Open letter to the Quinnipiac community on the war in Ukraine from university religious leaders
March 03, 2022
March 03, 2022
The invasion of Ukraine by Russian military forces has brought with it the inevitable evils of war: destruction, suffering and the loss of life.
It has precipitated a major refugee crisis as waves of people flee in an attempt to escape the war zone. But for some members of our community this conflict has had a more personal impact. It isn't occurring in a far-off place where the reports of violence reach us sporadically, and then filtered through professional media sources. This is a war covered by YouTube and TikTok as much as by NPR and the BBC.
For the first time, social media has taken the pivotal role in providing the world access to the chaos in near real time.
In turn, this access has subtly shaped our perception and response to the crisis. Now amateur images and videos eclipse news agencies in giving us first-hand accounts of events often as they unfold. They are the shaky cell phone videos filmed as ordinary people run for cover.
They are the still images of people huddling in underground shelters, metro stations, and building basements.
As a result, the Russian invasion of Ukraine doesn't seem some distant disaster from which we can remain comfortable insulated.
To many, the crisis feels strangely up close. So it's to be expected that we will talk about these events. And we are. The war is increasingly a top of discussion on campus, and in this letter we want to address issues around these types of conversations.
We hope to challenge ourselves and others to be paricularly attentive when speaking about these issues because it's easy to oversimplify complex contexts. We fall into speaking of the Russians as if they were a single monolighic "Other." Or we recited the statistics of destruction of Ukraine no differently than if we were reporting yesterday's sports scores.
In every instance, we must remind ourselves that a data point is not simply an abstraction. Rather, each numbers represents the story of a unique human life.
For us at Quinnipiac, we also need to remember that our richly diverse community includes students, faculty and staff from this region of the world.
For them, a discussion of the violence isn't merely an academic exercise.
It's immediate, persona and visceral. Their families, their loved ones, their homes, their past and their future are all caught up in this senseless spiral of destruction. Members of our community need our support now because they're hurting.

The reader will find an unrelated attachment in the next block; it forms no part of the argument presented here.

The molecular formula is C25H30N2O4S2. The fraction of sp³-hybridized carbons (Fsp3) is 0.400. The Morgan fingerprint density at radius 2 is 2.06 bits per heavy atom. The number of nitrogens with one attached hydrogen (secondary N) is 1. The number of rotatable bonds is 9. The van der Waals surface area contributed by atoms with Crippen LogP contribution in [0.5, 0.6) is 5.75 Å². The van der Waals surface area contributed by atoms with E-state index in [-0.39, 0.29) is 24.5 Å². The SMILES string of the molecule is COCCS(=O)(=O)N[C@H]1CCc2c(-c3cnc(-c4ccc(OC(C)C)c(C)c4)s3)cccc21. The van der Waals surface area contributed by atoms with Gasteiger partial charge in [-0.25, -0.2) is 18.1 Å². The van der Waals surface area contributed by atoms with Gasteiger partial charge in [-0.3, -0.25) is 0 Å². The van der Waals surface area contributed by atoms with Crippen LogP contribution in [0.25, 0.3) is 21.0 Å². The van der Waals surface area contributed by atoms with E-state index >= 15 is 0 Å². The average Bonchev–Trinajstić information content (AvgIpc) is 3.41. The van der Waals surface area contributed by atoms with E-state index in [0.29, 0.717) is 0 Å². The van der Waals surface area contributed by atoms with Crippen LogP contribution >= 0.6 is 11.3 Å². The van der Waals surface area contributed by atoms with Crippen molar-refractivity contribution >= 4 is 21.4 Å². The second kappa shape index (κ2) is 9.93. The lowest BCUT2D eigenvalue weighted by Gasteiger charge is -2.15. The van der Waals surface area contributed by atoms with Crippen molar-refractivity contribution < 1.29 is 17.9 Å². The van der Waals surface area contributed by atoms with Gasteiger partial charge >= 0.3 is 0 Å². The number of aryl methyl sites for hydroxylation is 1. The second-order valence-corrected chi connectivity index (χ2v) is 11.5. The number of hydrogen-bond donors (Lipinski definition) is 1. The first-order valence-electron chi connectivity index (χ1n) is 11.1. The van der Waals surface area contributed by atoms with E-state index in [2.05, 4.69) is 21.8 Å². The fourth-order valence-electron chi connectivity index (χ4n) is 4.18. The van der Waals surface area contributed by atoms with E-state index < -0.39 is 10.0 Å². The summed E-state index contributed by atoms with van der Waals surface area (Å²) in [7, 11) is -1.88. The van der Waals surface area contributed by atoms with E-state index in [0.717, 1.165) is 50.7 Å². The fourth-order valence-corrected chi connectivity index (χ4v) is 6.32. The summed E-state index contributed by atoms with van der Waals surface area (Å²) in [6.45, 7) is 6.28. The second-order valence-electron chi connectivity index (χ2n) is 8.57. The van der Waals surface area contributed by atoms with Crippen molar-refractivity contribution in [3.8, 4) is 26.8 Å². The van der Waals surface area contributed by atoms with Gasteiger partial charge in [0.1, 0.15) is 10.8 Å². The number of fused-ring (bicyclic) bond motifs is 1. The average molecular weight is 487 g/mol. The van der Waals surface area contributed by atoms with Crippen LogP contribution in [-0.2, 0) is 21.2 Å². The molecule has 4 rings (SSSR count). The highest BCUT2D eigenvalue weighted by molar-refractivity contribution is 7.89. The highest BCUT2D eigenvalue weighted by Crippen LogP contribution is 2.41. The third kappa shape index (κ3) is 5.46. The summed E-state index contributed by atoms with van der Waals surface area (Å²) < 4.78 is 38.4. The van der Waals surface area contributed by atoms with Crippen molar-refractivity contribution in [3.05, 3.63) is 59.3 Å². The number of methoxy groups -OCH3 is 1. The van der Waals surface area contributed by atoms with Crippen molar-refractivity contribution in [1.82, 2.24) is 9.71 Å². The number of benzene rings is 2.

So as our campus religious voices, we must make this appeal. We must show support, and our support must begin with sensitivity. We need to be mindful when speaking about these events, especially in publish spaces. The invasion and it's consequences must be discussed – that is without question — but it's the manner and tenor of our discussions that matters most in this moment.
We never know who's standing nearby and listening. For some, we are talking about the lives and safety of everyone they love. For others, we can easily and inadvertently make someone feel ostracized simply because of the inhumane foreign policy actions of their government.
Additionally, our Ukrainian and Russian Bobcat students need our special care and attention. They are wrestling with an anxiety and fear that most of us could not fathom. As a community, we need to acknowledge their pain.
A kind word is never unwelcome. But when they need more, we are here to help. The Office of Religious Life, Student Health Services, Department of Cultural and Global Engagement, and our CARE team are all ready to assist any student in need. Please let them know they can reach out to us at any time.
May peace and justice soon prevail in Ukraine and through the world! That is our hope and our prayer.
The Quinnipiac University religious leaders
Father Jordan Lenaghan, OP
Executive Director, University Religious Life
Rabbi Reena Judd
Quinnipiac University Rabbi
Father Joachim Kenney, OP
Staff Chaplain for Catholic Life
Professor Iddrisu Awudu
Muslim Religious Life Coordinator
As Quinnipiac University's religious leaders, we represent various faith communities and traditions on campus. At this moment, we come together to speak with one voice: we categorically condemn the invasion of Ukraine. The twisting of historical narratives to fit immoral political ends reminds us of the value of the academic study of history. We also judge the warping and weaponization of religious worldview and institutions to justify the state-sponsored evil to be equally reprehensible. Its antidote is nuanced religious literacy: to understand better one's own beliefs as well as to understand the beliefs of one's neighbors.
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